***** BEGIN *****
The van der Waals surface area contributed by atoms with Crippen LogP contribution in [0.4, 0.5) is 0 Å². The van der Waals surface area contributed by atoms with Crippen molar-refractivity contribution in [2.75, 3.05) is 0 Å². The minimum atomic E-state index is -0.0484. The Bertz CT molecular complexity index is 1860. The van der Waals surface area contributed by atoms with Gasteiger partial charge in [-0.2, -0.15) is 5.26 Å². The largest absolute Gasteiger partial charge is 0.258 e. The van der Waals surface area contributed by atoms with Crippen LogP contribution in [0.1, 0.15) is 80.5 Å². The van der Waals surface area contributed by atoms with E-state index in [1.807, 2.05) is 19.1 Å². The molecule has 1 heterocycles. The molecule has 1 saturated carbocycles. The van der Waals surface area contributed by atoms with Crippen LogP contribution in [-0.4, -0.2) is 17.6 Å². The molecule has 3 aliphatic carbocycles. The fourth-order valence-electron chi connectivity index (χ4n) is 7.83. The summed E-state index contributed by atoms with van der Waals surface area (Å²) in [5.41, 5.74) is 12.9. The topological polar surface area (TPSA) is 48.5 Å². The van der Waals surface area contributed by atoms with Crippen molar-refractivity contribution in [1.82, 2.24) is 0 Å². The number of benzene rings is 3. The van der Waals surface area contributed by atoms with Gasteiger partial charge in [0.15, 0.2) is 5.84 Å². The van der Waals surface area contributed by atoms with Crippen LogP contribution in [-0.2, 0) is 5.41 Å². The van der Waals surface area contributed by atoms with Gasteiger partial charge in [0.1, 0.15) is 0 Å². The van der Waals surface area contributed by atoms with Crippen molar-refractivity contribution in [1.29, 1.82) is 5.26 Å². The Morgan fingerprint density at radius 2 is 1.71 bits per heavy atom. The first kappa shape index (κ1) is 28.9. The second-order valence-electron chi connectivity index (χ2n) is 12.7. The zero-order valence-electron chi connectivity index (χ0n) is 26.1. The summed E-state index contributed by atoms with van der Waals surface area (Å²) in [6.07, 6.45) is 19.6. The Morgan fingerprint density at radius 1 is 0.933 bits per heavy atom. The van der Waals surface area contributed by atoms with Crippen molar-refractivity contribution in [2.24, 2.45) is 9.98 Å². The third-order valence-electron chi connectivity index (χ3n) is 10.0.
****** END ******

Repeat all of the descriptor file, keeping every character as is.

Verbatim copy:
The van der Waals surface area contributed by atoms with Crippen LogP contribution in [0.4, 0.5) is 0 Å². The van der Waals surface area contributed by atoms with Crippen molar-refractivity contribution in [2.75, 3.05) is 0 Å². The minimum atomic E-state index is -0.0484. The Bertz CT molecular complexity index is 1860. The van der Waals surface area contributed by atoms with Gasteiger partial charge in [-0.2, -0.15) is 5.26 Å². The largest absolute Gasteiger partial charge is 0.258 e. The van der Waals surface area contributed by atoms with Crippen LogP contribution in [0.1, 0.15) is 80.5 Å². The van der Waals surface area contributed by atoms with E-state index in [1.807, 2.05) is 19.1 Å². The molecule has 1 heterocycles. The molecule has 1 saturated carbocycles. The van der Waals surface area contributed by atoms with Crippen LogP contribution in [-0.4, -0.2) is 17.6 Å². The molecule has 3 aliphatic carbocycles. The fourth-order valence-electron chi connectivity index (χ4n) is 7.83. The summed E-state index contributed by atoms with van der Waals surface area (Å²) in [5.41, 5.74) is 12.9. The topological polar surface area (TPSA) is 48.5 Å². The van der Waals surface area contributed by atoms with Crippen molar-refractivity contribution in [1.82, 2.24) is 0 Å². The number of benzene rings is 3. The van der Waals surface area contributed by atoms with Gasteiger partial charge in [0.15, 0.2) is 5.84 Å². The van der Waals surface area contributed by atoms with Crippen LogP contribution in [-0.2, 0) is 5.41 Å². The van der Waals surface area contributed by atoms with Gasteiger partial charge in [0.1, 0.15) is 0 Å². The van der Waals surface area contributed by atoms with Crippen molar-refractivity contribution in [1.29, 1.82) is 5.26 Å². The Morgan fingerprint density at radius 2 is 1.71 bits per heavy atom. The first kappa shape index (κ1) is 28.9. The second-order valence-electron chi connectivity index (χ2n) is 12.7. The zero-order valence-electron chi connectivity index (χ0n) is 26.1. The summed E-state index contributed by atoms with van der Waals surface area (Å²) in [6.07, 6.45) is 19.6. The Morgan fingerprint density at radius 1 is 0.933 bits per heavy atom. The van der Waals surface area contributed by atoms with Crippen molar-refractivity contribution in [2.24, 2.45) is 9.98 Å². The third-order valence-electron chi connectivity index (χ3n) is 10.0.